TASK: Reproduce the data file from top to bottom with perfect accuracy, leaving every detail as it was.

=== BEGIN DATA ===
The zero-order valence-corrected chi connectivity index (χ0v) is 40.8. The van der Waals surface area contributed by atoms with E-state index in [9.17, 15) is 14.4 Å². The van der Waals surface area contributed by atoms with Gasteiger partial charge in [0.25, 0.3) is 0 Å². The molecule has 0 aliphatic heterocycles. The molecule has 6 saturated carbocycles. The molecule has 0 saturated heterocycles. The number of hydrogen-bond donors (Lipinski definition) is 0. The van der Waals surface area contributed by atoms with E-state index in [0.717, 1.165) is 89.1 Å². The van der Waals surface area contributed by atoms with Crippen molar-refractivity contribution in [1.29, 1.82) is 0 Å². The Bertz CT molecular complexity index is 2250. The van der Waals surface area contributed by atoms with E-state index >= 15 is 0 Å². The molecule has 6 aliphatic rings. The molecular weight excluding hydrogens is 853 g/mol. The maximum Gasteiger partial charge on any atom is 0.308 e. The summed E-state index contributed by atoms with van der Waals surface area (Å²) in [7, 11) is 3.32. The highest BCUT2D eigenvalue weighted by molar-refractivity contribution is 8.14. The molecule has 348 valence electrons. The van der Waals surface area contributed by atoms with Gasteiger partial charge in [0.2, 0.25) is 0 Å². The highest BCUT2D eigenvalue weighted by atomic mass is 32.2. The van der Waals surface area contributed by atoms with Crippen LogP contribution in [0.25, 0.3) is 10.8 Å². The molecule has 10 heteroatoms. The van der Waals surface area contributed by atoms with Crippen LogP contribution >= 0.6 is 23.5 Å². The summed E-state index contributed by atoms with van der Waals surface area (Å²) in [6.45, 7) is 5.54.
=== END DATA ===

The zero-order valence-corrected chi connectivity index (χ0v) is 40.8. The van der Waals surface area contributed by atoms with E-state index in [9.17, 15) is 14.4 Å². The van der Waals surface area contributed by atoms with Gasteiger partial charge in [0.25, 0.3) is 0 Å². The molecule has 0 aliphatic heterocycles. The molecule has 6 saturated carbocycles. The molecule has 0 saturated heterocycles. The number of hydrogen-bond donors (Lipinski definition) is 0. The van der Waals surface area contributed by atoms with E-state index in [0.717, 1.165) is 89.1 Å². The van der Waals surface area contributed by atoms with Crippen molar-refractivity contribution in [1.29, 1.82) is 0 Å². The Bertz CT molecular complexity index is 2250. The van der Waals surface area contributed by atoms with E-state index >= 15 is 0 Å². The molecule has 6 aliphatic rings. The molecular weight excluding hydrogens is 853 g/mol. The maximum Gasteiger partial charge on any atom is 0.308 e. The summed E-state index contributed by atoms with van der Waals surface area (Å²) in [7, 11) is 3.32. The highest BCUT2D eigenvalue weighted by molar-refractivity contribution is 8.14. The molecule has 348 valence electrons. The van der Waals surface area contributed by atoms with Gasteiger partial charge in [0.2, 0.25) is 0 Å². The highest BCUT2D eigenvalue weighted by atomic mass is 32.2. The van der Waals surface area contributed by atoms with Crippen LogP contribution in [0.25, 0.3) is 10.8 Å². The molecule has 10 heteroatoms. The van der Waals surface area contributed by atoms with Crippen LogP contribution >= 0.6 is 23.5 Å². The summed E-state index contributed by atoms with van der Waals surface area (Å²) in [6.45, 7) is 5.54.